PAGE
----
|Figure 2: Epithelioid cells with admixed lymphocytes, eosinophils and multinucleated giant cells (arrow) (H and E, ×400)|
Pus aspirated from the cystic cavity along with tissue was sent to the mycology department for culture (Sabouraud dextrose agar; 28°C and 37°C). The 10% potassium hydroxide mount showed septate branching hyphae and Sabouraud dextrose agar grew yeast-like dark-pigmented colonies after 5–7 days of incubation both at 28°C and 37°C. Slide cultures on potato dextrose agar for the micromorphology revealed septate, brown, long, annellophores along with obovoidal annelloconidia. On the basis of macro- and micromorphology and polymerase chain reaction analysis the isolate was identified as E. spinifera. On the basis of clinical, pathological and microbiological findings, we made a diagnosis of multifocal cystic pheohyphomycosis.
The patient was given itraconazole 100 mg twice a day the larger cyst was aspirated and a drain kept in situ for 3 days. The patient has received 8 months of itraconazole with marked improvement. We plan to continue itraconazole 200 mg a day for 18–24 months.
The clinical manifestations of pheohyphomycosis may be protean; cutaneous, subcutaneous, cystic or disseminated. The presence of melanin in the hyphal cell wall gives it the name “black mold.” E. spinifera may clinically present both as pheohyphomycosis as well as chromoblastomycosis. The distinguishing feature between the two is the presence of “Medlar” or copper penny bodies on histopathology in chromoblastomycosis.
Molecular techniques to detect species have only been in clinical practice recently, hence, on reviewing the literature, E. spinifera was identified as the pathogen causing cutaneous disease in only around 40 cases worldwide. The first description was in 1954 in a young boy from India with chromoblastomycosis due to E. spinifera, since then there have only been five cases of cutaneous disease caused by E. spinifera from India.,,,, [Table - 1] All the five descriptions include pheohyphomycotic morphology. Recently, Srinivas et al. have reported a 12-year-old immunocompetent boy from India diagnosed with chromoblastomycosis due to E. spinifera on the lower leg, who in a span of few months developed osteomyelitis and left hemiparesis.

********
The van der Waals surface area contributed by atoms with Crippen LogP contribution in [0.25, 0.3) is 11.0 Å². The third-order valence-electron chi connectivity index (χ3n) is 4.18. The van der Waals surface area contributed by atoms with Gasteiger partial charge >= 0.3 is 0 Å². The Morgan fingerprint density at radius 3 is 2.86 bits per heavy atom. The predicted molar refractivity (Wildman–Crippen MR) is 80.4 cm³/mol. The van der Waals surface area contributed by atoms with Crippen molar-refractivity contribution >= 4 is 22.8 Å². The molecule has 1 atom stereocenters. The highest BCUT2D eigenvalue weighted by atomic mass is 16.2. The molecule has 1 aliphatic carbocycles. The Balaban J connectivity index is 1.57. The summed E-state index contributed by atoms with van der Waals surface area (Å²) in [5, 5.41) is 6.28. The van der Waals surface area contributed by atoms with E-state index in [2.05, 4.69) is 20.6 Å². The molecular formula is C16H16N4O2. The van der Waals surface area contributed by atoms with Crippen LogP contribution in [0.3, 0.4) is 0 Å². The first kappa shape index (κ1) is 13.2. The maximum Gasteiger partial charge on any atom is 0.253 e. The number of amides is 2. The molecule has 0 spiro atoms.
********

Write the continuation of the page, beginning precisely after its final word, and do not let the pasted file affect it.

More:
The disease in our case involved the neck and trunk which are unusual sites as the inoculation of the disease is often by injury over extremities. The disease presented in an immunocompetent young host with chronic, recurring course.
The extensive and recurrent disease with multiple cysts, predominantly truncal involvement in a healthy young girl is, thus, a rare and noteworthy presentation of these uncommon mycoses.
Declaration of patient consent
The authors certify that they have obtained all appropriate patient consent forms. In the form, the patient has given her consent for her images and other clinical information to be reported in the journal. The patients understand that their names and initials will not be published and due efforts will be made to conceal their identity, but anonymity cannot be guaranteed.